By Delle Willett | Art on the Land
Continuing her award-winning landscape architecture, Patricia Trauth, principal landscape architect with URS Corp., is applying her expertise to San Diego International Airport’s development on the north side of the airfield, just south of the Marine Corps Recruit Depot and adjacent to the intersection of Pacific Highway and Sassafras Street.
Under Trauth’s direction, previous airport landside improvements at terminal two — identified as part of “the green build” terminal expansion — achieved LEED gold certification from the U.S. Green Building Council last year.
Trauth’s latest role on north side improvement projects include development of the landscape master plan for the airport, looking at the area holistically to make sure nothing slips through the cracks from a development perspective, and that there’s a seamless landscape theme incorporated into all parts of the airport.
Subsequent work includes conceptual plans and construction documents for the interior road, called Terminal Link Road (the private road linking the north side to the terminals for shuttle purposes), the airport’s long-term economy parking lot, and Pacific Highway’s streetscape.
Project features include the streetscape, entry monumentation, gateway enhancements, landscaping, specialty lighting and fencing.
“A bigger than normal challenge on this project was dealing with the existing soil,” Trauth said. “Over the years, when environmental requirements were less stringent, the soil was polluted from industrial uses. In some areas where we excavated we hit concrete and asphalt. Also, because we are so close to the ocean, the salt content in the soil is a big issue.”
Cleanup was achieved by digging up and hauling away paving materials as well as soil, bringing in organics and top soil to amend the soil, and leeching, to move the pollutants further down into the soil.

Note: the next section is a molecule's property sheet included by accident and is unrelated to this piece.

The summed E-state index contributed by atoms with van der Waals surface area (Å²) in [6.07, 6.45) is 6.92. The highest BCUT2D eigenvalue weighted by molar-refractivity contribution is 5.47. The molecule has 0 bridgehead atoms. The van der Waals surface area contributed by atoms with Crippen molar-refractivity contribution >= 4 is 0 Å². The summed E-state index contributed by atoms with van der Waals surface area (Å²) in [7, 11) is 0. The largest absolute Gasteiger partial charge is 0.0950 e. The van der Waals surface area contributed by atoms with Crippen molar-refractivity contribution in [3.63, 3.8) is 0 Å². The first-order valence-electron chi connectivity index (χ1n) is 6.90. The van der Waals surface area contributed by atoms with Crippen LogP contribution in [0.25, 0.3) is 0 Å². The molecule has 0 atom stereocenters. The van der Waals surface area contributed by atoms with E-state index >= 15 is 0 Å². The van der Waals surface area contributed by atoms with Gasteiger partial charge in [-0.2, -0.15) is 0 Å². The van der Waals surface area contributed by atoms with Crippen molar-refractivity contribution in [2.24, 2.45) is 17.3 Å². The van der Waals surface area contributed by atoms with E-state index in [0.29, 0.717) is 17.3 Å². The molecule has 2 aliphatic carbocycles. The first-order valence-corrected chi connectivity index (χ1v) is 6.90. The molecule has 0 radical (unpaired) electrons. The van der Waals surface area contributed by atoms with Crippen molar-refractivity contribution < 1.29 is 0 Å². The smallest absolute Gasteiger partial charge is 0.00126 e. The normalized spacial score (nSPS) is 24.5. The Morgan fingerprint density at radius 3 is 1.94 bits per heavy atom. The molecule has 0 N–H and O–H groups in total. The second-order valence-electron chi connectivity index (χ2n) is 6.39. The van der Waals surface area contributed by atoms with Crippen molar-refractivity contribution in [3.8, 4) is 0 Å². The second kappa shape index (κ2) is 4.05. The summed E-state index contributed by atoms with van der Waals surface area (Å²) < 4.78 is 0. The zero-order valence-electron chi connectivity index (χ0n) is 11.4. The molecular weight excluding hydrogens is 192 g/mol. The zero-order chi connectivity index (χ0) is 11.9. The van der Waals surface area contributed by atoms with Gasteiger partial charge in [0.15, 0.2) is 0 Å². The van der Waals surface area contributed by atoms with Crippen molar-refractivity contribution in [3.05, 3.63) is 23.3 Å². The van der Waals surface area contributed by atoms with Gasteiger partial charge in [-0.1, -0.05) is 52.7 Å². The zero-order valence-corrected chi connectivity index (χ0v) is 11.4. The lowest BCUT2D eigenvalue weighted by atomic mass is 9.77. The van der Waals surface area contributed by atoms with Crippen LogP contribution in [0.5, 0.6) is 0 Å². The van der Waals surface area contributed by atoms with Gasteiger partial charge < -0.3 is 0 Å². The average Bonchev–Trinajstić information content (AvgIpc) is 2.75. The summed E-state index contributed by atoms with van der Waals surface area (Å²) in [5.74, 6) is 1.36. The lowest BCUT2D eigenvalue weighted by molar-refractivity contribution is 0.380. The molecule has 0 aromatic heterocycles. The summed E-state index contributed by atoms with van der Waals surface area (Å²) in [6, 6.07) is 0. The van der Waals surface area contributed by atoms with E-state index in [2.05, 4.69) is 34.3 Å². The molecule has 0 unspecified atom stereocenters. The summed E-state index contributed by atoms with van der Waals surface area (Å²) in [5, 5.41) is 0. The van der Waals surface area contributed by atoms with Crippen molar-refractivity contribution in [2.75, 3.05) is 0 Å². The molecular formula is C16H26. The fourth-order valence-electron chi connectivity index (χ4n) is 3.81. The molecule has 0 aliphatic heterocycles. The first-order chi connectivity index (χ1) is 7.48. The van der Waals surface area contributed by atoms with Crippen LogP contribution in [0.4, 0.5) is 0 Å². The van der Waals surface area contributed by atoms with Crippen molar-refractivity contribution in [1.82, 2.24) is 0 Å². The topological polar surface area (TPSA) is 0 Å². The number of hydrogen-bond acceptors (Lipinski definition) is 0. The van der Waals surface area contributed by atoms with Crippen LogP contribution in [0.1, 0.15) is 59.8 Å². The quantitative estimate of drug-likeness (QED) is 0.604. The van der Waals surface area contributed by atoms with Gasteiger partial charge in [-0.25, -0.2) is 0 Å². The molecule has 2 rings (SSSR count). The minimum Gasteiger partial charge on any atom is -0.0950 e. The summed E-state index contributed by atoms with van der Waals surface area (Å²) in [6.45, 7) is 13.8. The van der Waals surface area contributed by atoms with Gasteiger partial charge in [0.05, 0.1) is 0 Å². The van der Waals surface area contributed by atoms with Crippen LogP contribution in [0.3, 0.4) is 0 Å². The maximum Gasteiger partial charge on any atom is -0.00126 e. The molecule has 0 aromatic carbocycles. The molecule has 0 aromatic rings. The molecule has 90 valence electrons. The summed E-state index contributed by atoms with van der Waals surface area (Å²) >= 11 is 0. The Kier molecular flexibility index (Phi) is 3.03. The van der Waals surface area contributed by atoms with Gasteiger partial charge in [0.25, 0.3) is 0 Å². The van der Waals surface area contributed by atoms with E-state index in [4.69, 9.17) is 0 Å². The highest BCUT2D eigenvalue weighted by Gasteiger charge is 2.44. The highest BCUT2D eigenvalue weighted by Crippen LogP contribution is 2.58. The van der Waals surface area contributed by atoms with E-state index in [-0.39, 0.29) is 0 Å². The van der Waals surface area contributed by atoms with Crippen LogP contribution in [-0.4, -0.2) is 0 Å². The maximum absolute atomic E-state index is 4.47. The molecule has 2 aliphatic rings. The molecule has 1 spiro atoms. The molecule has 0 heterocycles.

“We judiciously applied water to leech the soil, which took more time than anticipated,” Trauth said.
“I’ve probably had a half-dozen soil analysis reports just on the one project,” she said. “The other challenge was when you excavate down about seven feet you hit the water table and you have saturated soil.”
Drainage is always an issue, especially in coastal areas. In some cases, Trauth added additional drainage tubes and will enlist periodic checks to insure water seepage is under control.
Another unique challenge to this project was the “instant landscape” that will produce a dramatic change overnight from an aesthetic perspective.
“We are using really large plant material,” Trauth said. “For example, we brought in mature pine trees (pinus alderica) from north of Los Angeles on a flatbed truck and used a crane to plant them. They were in 72-inch boxes. Survival is more complex for large trees than smaller varieties; they are not as resilient and we have to be very diligent about how they get installed and maintained.”
Just as Trauth did for terminal two’s green build expansion, she has specified drought-tolerant plants which include: desert spoon, blue oat grass, red hot poker, Japanese silver grass and Mexican sage for shrubs, and Mexican blue palm, pindo palm, Mediterranean fan palm, date palm and olive for the tree species.
In addition to regional plants, she has also specified cobblestone and boulders at the entryway, streetscapes, and in other locations throughout the area.
Storm water will be managed with the use of bioswales and retention basins at the entrance and in other key areas. Because so many trucks will be moving in and out of the area, it was not practical to use permeable pavers, but she is using pavers set on concrete to accentuate the intersection.
Work still in progress includes the Sassafras Street entrance with a large curved wall — faced with natural rock and angled upward — reminiscent of the upward movement of an airplane.
Public art is also being incorporated into the north side improvements with three pieces of art at the new car rental area.
“SANDAG is proposing a multi-modal facility right across the street from the rental car center along Pacific Highway, so with that in mind we have incorporated walkways throughout the property, to make the area pedestrian oriented,” Trauth said.
Trauth is also working on a private road that hugs the runway blast fence and connects with Harbor Drive. Development and use of this roadway will significantly reduce the volume of cars and shuttle buses on Harbor Drive.
With all these improvements, the entire north side of the airport will dramatically change in the upcoming year. The Airport Authority should be commended for the upgrades, both there and along Pacific Highway.
—Delle Willett is a PR consultant and a freelance journalist. She does pro-bono work for organizations that empower women and work to end world hunger. Reach her at email@example.com.